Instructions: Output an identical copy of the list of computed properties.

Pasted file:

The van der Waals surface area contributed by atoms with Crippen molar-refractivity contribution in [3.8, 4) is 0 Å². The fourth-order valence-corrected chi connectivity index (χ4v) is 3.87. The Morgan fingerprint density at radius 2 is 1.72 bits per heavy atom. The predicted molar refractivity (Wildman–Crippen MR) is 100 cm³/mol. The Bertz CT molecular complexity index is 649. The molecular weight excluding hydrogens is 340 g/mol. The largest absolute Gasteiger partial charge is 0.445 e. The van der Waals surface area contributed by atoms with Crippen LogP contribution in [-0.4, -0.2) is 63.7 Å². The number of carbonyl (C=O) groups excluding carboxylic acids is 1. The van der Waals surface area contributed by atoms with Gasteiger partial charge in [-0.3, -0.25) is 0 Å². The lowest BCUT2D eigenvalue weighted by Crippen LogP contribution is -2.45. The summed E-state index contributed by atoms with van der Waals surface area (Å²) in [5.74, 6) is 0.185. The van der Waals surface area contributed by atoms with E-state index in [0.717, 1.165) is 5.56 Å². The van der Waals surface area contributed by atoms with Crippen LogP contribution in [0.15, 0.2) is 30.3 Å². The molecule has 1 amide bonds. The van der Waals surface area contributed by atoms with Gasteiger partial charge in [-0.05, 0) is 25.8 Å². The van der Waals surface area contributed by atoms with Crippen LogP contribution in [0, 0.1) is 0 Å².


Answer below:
The van der Waals surface area contributed by atoms with Crippen molar-refractivity contribution in [3.8, 4) is 0 Å². The fourth-order valence-corrected chi connectivity index (χ4v) is 3.87. The Morgan fingerprint density at radius 2 is 1.72 bits per heavy atom. The predicted molar refractivity (Wildman–Crippen MR) is 100 cm³/mol. The Bertz CT molecular complexity index is 649. The molecular weight excluding hydrogens is 340 g/mol. The largest absolute Gasteiger partial charge is 0.445 e. The van der Waals surface area contributed by atoms with Crippen LogP contribution in [-0.4, -0.2) is 63.7 Å². The number of carbonyl (C=O) groups excluding carboxylic acids is 1. The van der Waals surface area contributed by atoms with Gasteiger partial charge in [-0.3, -0.25) is 0 Å². The lowest BCUT2D eigenvalue weighted by Crippen LogP contribution is -2.45. The summed E-state index contributed by atoms with van der Waals surface area (Å²) in [5.74, 6) is 0.185. The van der Waals surface area contributed by atoms with E-state index in [0.717, 1.165) is 5.56 Å². The van der Waals surface area contributed by atoms with Crippen LogP contribution in [0.15, 0.2) is 30.3 Å². The molecule has 1 amide bonds. The van der Waals surface area contributed by atoms with Gasteiger partial charge in [-0.05, 0) is 25.8 Å². The van der Waals surface area contributed by atoms with Crippen LogP contribution in [0, 0.1) is 0 Å².